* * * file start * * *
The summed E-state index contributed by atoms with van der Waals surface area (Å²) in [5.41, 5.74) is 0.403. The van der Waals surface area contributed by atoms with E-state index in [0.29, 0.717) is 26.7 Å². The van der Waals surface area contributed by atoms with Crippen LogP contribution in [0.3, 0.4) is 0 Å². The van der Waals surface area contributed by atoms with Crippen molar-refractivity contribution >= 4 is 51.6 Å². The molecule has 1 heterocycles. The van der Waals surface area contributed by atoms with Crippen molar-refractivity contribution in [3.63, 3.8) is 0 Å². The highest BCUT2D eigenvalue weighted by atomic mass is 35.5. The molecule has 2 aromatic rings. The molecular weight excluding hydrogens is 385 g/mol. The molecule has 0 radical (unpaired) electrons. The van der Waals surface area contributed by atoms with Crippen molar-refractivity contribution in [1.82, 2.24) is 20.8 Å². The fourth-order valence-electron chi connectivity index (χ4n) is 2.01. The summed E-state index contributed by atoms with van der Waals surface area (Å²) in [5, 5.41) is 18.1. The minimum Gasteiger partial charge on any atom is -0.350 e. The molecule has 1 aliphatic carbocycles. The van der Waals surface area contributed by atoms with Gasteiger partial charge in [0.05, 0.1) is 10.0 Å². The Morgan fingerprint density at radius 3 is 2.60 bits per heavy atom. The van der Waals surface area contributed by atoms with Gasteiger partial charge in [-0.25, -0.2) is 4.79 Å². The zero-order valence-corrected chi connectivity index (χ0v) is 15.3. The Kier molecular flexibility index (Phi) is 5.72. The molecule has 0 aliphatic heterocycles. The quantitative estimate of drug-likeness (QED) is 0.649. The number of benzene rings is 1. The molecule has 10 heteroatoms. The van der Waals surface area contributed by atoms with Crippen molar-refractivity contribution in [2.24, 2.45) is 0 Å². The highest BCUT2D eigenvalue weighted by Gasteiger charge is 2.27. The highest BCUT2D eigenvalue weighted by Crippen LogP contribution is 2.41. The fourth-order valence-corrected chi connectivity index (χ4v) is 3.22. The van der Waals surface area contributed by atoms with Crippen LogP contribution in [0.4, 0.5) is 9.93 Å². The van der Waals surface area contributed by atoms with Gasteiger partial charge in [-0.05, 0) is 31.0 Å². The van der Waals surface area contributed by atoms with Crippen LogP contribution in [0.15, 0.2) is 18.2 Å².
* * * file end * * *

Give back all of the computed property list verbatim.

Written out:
The summed E-state index contributed by atoms with van der Waals surface area (Å²) in [5.41, 5.74) is 0.403. The van der Waals surface area contributed by atoms with E-state index in [0.29, 0.717) is 26.7 Å². The van der Waals surface area contributed by atoms with Crippen LogP contribution in [0.3, 0.4) is 0 Å². The van der Waals surface area contributed by atoms with Crippen molar-refractivity contribution >= 4 is 51.6 Å². The molecule has 1 heterocycles. The van der Waals surface area contributed by atoms with Crippen molar-refractivity contribution in [3.63, 3.8) is 0 Å². The highest BCUT2D eigenvalue weighted by atomic mass is 35.5. The molecule has 2 aromatic rings. The molecular weight excluding hydrogens is 385 g/mol. The molecule has 0 radical (unpaired) electrons. The van der Waals surface area contributed by atoms with Crippen molar-refractivity contribution in [1.82, 2.24) is 20.8 Å². The fourth-order valence-electron chi connectivity index (χ4n) is 2.01. The summed E-state index contributed by atoms with van der Waals surface area (Å²) in [5, 5.41) is 18.1. The minimum Gasteiger partial charge on any atom is -0.350 e. The molecule has 1 aliphatic carbocycles. The van der Waals surface area contributed by atoms with Gasteiger partial charge in [0.05, 0.1) is 10.0 Å². The Morgan fingerprint density at radius 3 is 2.60 bits per heavy atom. The van der Waals surface area contributed by atoms with Gasteiger partial charge in [-0.25, -0.2) is 4.79 Å². The zero-order valence-corrected chi connectivity index (χ0v) is 15.3. The Kier molecular flexibility index (Phi) is 5.72. The molecule has 0 aliphatic heterocycles. The quantitative estimate of drug-likeness (QED) is 0.649. The number of benzene rings is 1. The molecule has 10 heteroatoms. The van der Waals surface area contributed by atoms with Crippen molar-refractivity contribution in [2.24, 2.45) is 0 Å². The highest BCUT2D eigenvalue weighted by Gasteiger charge is 2.27. The highest BCUT2D eigenvalue weighted by Crippen LogP contribution is 2.41. The fourth-order valence-corrected chi connectivity index (χ4v) is 3.22. The van der Waals surface area contributed by atoms with Crippen LogP contribution in [0.4, 0.5) is 9.93 Å². The van der Waals surface area contributed by atoms with Gasteiger partial charge in [-0.05, 0) is 31.0 Å². The van der Waals surface area contributed by atoms with Crippen LogP contribution in [0.15, 0.2) is 18.2 Å².